Champagne is a terrific wine sparkling region, now UNESCO-listed. There are so many bubble makers.
And Uncorked’s mission for travellers is to visit a clutch of houses of bubbles, take happy groups into very dark and cold places, then emerge into sunlight to drink the fizz they make.
In 2016 the Champagne visit list read: Bollinger, Canard-Duchene, Charles Heidsieck, Krug, Pol Roger, Taittinger, Tresors de Champagne Boutique, Veuve Fourny and Veuve Clicquot. A good geographic selection.
Some are corporate makers (think Louis Vuitton Moet Hennessy-LVMH), some are collectives (Tresors) and the rest are private family businesses. All types comprise Champagne and there are many tastes.
The cultural side of this writer says Champagne drinkers need to appreciate all offers from all houses (if there is time to taste everything); or better still visit Champagne for some structured indulgence and first-hand plays.
Champagne bubbles are great levellers. Of course it is the national drink in cities like Reims or Epernay, and again in the quaint flower-box lined villages like Verzenay and Vertus.
And these collections of picture-perfect stone cottage aggregations are dotted all over the Champagne landscape. The production around each village is defined in the appellation, by its boundaries (just like a shire or city boundary). One is called Chouilly.
Champagne has 33,000 hectares of grapes in the Champagne-Ardennes prefecture, selling 315 million bottles a year. As regions go, only Languedoc and Bordeaux sell more bottles.
So there is an appellation of Chouilly which is defined as grand cru for grower payment purposes (sold grapes); this village produces mainly chardonnay.
A top presentation came from Chouilly grower-producer Carol Champion of Roland Champion showing off a great Grand Cru Blanc de Blancs Brut Carte Blanche NV (all chardonnay, 2012 bottling) at the Tresors Boutique.
There are entities who buy grapes (negociant brands) because they grow too little, those who sell grapes (growers) to negociants and those who make Champagne from just the grapes they grow (grower brands). The small and the large.
Veuve Clicquot is large, Veuve Fourny is small. Both make different wine. (Veuve is French for widow by the way).
Veuve Clicquot in Reims presented their standard drop, Yellow Label Brut NV, with a label colour you cannot miss, so bright it is in one’s face. And it was impossible to resist the more elite La Grande Dame 2008 (contains 8 grand cru villages), lovely, lithe, memorable.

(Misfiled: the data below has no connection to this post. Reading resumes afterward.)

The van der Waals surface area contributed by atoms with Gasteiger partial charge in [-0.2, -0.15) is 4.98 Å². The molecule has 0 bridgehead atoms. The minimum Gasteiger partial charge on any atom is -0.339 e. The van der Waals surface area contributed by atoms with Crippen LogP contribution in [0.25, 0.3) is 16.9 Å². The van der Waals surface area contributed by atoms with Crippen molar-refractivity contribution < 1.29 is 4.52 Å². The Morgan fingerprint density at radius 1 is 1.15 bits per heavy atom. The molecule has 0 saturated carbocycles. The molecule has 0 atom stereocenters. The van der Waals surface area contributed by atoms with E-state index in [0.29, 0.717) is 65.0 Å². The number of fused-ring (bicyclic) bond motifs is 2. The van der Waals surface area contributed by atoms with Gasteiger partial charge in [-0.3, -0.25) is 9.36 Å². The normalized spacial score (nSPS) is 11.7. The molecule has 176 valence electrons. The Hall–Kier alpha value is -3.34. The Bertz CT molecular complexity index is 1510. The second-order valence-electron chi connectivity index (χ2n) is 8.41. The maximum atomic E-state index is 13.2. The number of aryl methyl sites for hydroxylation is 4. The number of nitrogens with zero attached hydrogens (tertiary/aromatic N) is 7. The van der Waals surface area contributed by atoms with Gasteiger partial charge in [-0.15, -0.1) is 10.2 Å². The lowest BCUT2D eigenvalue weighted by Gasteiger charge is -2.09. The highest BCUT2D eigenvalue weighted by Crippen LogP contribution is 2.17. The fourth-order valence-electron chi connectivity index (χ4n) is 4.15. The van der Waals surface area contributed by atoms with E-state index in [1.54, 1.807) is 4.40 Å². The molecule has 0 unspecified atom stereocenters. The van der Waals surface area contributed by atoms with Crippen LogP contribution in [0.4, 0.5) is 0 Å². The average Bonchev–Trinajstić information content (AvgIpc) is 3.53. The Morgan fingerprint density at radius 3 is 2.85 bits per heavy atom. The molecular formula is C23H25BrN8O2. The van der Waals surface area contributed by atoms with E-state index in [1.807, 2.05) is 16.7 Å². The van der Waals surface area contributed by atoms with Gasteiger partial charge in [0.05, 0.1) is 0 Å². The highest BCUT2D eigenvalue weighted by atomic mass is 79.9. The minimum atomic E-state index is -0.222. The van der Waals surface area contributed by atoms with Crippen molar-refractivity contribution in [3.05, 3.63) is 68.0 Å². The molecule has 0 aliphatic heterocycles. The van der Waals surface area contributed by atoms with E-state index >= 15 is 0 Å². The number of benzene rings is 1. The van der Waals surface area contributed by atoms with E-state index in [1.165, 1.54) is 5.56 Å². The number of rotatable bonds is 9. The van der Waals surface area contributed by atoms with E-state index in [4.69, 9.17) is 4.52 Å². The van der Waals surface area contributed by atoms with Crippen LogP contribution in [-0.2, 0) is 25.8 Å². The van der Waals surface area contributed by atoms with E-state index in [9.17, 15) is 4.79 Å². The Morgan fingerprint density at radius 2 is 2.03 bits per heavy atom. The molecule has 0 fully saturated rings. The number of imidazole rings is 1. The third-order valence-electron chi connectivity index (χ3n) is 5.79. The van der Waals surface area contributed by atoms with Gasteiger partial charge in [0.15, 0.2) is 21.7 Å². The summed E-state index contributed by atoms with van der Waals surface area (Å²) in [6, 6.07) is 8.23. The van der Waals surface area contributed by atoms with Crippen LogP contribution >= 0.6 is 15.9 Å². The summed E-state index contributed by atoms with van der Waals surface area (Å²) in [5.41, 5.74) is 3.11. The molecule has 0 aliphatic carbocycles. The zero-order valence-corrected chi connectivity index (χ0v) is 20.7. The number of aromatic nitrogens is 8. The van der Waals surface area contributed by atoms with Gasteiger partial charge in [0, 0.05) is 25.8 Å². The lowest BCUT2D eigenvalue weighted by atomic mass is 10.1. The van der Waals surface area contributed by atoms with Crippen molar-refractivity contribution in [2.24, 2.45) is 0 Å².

Veuve Fourny’s Charles Fourny, part of the small concern, showed with family passion Grande Reserve Brut Premier Cru NV from his native village of Vertus (2012 bottling, 80% chardonnay, 20% pinot noir). From a chardonnay village; lithe, long and delicate.
On the Avenue de Champagne in Epernay, at Pol Roger’s most drinkable address, poured were two of the now-saluted 2008 harvest wines, Blanc de Blancs and Rose, both definingly different, delicious, deep and positively enchanting to the mouth. Rose has body.
Nearby in Ay, after touring the underground tunnels that store reserve wines in magnum size quantities, Sonia de la Giraudiere from Bollinger poured two glorious vintages, 2005 and 2002 which epitomise oxidative-style base wine fermentations in old barrels, the Grande Annee and then RD (recently disgorged or older vintage yeast removed and sold later).
At Ludes, which is in the countryside on the Montagne de Reims, Canard-Duchene’s Aurelie Lelarge chose the clever Cuvee Leone Green Brut NV, a responsible organic fizz with creaminess, delicacy and streams of nice fresh brulee yeast characters. Yum. The Leone range is exciting.
Back in Reims it was time to visit one of the five houses with Gallo-Roman excavations, made as deep as 30 metres around 200 AD into the mountain of chalk which sits within the city.
These crayeres have a peculiar shape due to the special engineering feats of the Romans, now adopted by Champagne makers such as Charles Heidsieck post the French Revolution to store champagne. The natural temperature of 9-10 oC slowly matures the wines.
Dominique Cima-Sander presented Charles Heidsieck 2006 twice, at a pre-lunch tasting, then with a plate choice of crevettes, potato, fresh asparagus and orange sauce. The wine has good spine but now also a roundness to make it fine drinking today, and a good recollection of the year in Heidsieck’s vineyards.
Sebastian at Krug presented the 2016 release of Krug 2002, which came alongside the much-discussed Krug 2003, with a truly hip blackboard menu displaying the Krug identity code of each bottle. Wines are outstanding, deep, different, powerful, masterful, both long livers.
Christine Tellier of Taittinger took travellers into the once historic Reims Church-owned crayeres to view the famous company blanc de blancs aging on lees in all sizes from 375 ml to 15 litre. Later pouring Comtes de Champagne 2006, personified in its elegance, always a poised wine, white flowers, with delicacy and freshness. Wine to love. Never miss tasting this.
Start the voyage, never miss the opportunity. This was the writer’s 16th visit, twice as Vin de Champagne Laureate, 1985 and 2014.
Uncorked and Cultivated’s wine tourists visited Champagne during May and June 2016